Sisters Fannie and Mary Nichols have lived five decades in their Clover home. On Friday, volunteers gave the home a little TLC.
They scraped old paint and pulled worn nails off a handrail. Others cut through brick to remove window pieces.
About 20 volunteers with New River Community Church in Lake Wylie signed up to help Friday or Saturday as part of Habitat for Humanity of York County’s home revitalization program. Kevin Layne with New River said the idea started with a church staffer and a Habitat leader.
“I said, hey, why not?” Layne said. “Let’s set it up.”
Digital Access for only $0.99
For the most comprehensive local coverage, subscribe today.
New River is part of Clover Cares, an organization bringing faith and civic assistance efforts together. The Habitat program makes vital home repairs in York County, with projects undertaken in the Clover and Fort Mill areas.
The church didn’t set a goal for volunteer numbers. No one was assigned shifts.
“Whoever God sends out here, that’s who will do the work,” Layne said.
In all, there are five Clover area projects expected to launch by the end of the year. Four are home revitalizations, one a new construction. Participating churches include Allison Creek, Bowling Green, Oakdale and Clover Presbyterian churches, along with First Baptist and First United Methodist in Clover.
More than a dozen businesses are partnering, too, everything from concrete and masonry companies to insulators and pest control.
“The goal of our work is to build strength, stability and self-reliance through shelter with our partner families,” said Tim Veeck, executive director at the county Habitat branch. “We are fortunate to have the support of various community partners as we undertake our work.”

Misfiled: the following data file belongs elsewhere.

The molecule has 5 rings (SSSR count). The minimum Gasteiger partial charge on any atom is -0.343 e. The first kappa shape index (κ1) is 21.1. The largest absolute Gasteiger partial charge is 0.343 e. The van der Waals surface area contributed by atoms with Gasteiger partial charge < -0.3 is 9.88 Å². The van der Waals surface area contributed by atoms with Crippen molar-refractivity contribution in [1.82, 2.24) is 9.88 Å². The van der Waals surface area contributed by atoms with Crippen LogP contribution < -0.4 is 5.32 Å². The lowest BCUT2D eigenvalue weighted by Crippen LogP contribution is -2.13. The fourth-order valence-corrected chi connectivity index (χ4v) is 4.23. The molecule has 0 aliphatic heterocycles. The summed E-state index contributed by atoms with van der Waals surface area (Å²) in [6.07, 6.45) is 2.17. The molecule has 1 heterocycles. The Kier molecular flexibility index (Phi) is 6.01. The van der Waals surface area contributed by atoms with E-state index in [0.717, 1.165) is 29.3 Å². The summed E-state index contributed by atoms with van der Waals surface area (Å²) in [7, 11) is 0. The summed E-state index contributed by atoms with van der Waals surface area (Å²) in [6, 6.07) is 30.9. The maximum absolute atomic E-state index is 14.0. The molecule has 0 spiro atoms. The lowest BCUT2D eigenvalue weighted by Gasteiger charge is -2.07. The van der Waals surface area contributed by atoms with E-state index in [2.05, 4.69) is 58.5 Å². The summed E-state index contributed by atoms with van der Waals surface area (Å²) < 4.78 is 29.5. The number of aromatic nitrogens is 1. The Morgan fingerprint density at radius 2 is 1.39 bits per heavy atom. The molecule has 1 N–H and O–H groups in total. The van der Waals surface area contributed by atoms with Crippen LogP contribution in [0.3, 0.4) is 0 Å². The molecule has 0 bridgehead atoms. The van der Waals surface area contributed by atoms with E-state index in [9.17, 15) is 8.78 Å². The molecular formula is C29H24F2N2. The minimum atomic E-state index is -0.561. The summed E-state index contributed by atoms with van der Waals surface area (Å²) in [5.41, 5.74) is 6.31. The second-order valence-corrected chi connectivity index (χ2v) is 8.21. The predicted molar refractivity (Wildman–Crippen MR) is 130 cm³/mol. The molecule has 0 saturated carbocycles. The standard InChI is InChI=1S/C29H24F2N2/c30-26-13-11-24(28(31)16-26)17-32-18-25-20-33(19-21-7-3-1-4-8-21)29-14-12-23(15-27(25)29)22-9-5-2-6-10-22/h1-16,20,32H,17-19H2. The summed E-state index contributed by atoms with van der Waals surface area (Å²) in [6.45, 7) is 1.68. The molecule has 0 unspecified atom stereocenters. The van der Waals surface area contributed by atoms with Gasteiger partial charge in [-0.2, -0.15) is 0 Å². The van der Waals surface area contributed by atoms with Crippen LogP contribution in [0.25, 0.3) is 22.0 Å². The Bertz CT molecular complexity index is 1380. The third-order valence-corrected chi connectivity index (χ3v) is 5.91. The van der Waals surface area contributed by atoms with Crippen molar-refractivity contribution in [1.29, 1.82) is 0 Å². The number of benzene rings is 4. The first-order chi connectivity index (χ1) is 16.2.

Habitat, once known strictly for building homes, is making a push in recent years toward improving safety and efficiency in existing homes. Jordan Lyndaker, site supervisor with Habitat for the New River work, said between $3,000 and $4,000 worth of work was planned. Homeowners pay a small fee to participate.
At the Nichols home on Tom Joye Road, windows and storm doors were replaced along with a small deck and stairway repaired and painted.
“What we’re able to do is kind of help preserve the age of the home and help it age well,” Lyndaker said.
The Nichols sisters say they’ve seen plenty in their time in Clover. The New Centre Park opened nearby. New subdivisions have come in near their home. But a host of volunteers showing up to repair their home is a new one.
“We’ve been here 46 years,” said Mary Nichols, who was most excited about he window replacements. “They say it’ll save energy in the winter when it gets cold and the summer when it gets hot.”
Habitat always is always looking for volunteer groups and business partners to expand its project list. For more information, visit yorkcountyhabitat.org.
John Marks: 803-831-8166